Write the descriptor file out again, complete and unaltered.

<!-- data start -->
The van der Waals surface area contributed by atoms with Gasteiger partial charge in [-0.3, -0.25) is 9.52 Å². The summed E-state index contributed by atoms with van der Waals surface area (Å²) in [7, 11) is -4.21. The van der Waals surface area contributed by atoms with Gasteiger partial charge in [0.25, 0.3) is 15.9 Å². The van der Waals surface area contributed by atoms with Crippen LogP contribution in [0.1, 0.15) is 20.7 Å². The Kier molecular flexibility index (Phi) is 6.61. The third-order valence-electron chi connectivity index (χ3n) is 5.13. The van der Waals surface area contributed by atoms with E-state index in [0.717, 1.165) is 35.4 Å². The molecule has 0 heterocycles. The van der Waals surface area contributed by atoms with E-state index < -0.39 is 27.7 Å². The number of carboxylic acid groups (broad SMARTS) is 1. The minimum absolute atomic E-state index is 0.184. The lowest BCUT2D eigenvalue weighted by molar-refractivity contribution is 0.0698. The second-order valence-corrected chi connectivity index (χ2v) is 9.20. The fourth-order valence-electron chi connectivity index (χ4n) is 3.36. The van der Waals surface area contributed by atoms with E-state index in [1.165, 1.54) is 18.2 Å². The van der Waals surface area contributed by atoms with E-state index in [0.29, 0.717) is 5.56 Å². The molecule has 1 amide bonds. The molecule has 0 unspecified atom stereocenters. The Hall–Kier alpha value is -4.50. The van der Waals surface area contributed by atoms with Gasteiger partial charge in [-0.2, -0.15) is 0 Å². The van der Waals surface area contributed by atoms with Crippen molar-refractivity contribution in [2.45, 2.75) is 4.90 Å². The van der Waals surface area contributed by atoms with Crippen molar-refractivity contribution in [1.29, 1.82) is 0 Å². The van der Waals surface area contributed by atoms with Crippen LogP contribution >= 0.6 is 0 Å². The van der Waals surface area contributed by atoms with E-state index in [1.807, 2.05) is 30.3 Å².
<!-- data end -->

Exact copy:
The van der Waals surface area contributed by atoms with Gasteiger partial charge in [-0.3, -0.25) is 9.52 Å². The summed E-state index contributed by atoms with van der Waals surface area (Å²) in [7, 11) is -4.21. The van der Waals surface area contributed by atoms with Gasteiger partial charge in [0.25, 0.3) is 15.9 Å². The van der Waals surface area contributed by atoms with Crippen LogP contribution in [0.1, 0.15) is 20.7 Å². The Kier molecular flexibility index (Phi) is 6.61. The third-order valence-electron chi connectivity index (χ3n) is 5.13. The van der Waals surface area contributed by atoms with E-state index in [0.717, 1.165) is 35.4 Å². The molecule has 0 heterocycles. The van der Waals surface area contributed by atoms with E-state index < -0.39 is 27.7 Å². The number of carboxylic acid groups (broad SMARTS) is 1. The minimum absolute atomic E-state index is 0.184. The lowest BCUT2D eigenvalue weighted by molar-refractivity contribution is 0.0698. The second-order valence-corrected chi connectivity index (χ2v) is 9.20. The fourth-order valence-electron chi connectivity index (χ4n) is 3.36. The van der Waals surface area contributed by atoms with E-state index in [1.165, 1.54) is 18.2 Å². The van der Waals surface area contributed by atoms with E-state index in [0.29, 0.717) is 5.56 Å². The molecule has 1 amide bonds. The molecule has 0 unspecified atom stereocenters. The Hall–Kier alpha value is -4.50. The van der Waals surface area contributed by atoms with Gasteiger partial charge in [-0.2, -0.15) is 0 Å². The van der Waals surface area contributed by atoms with Crippen molar-refractivity contribution in [2.45, 2.75) is 4.90 Å². The van der Waals surface area contributed by atoms with Crippen molar-refractivity contribution in [1.29, 1.82) is 0 Å². The van der Waals surface area contributed by atoms with Crippen LogP contribution >= 0.6 is 0 Å². The van der Waals surface area contributed by atoms with E-state index in [1.807, 2.05) is 30.3 Å².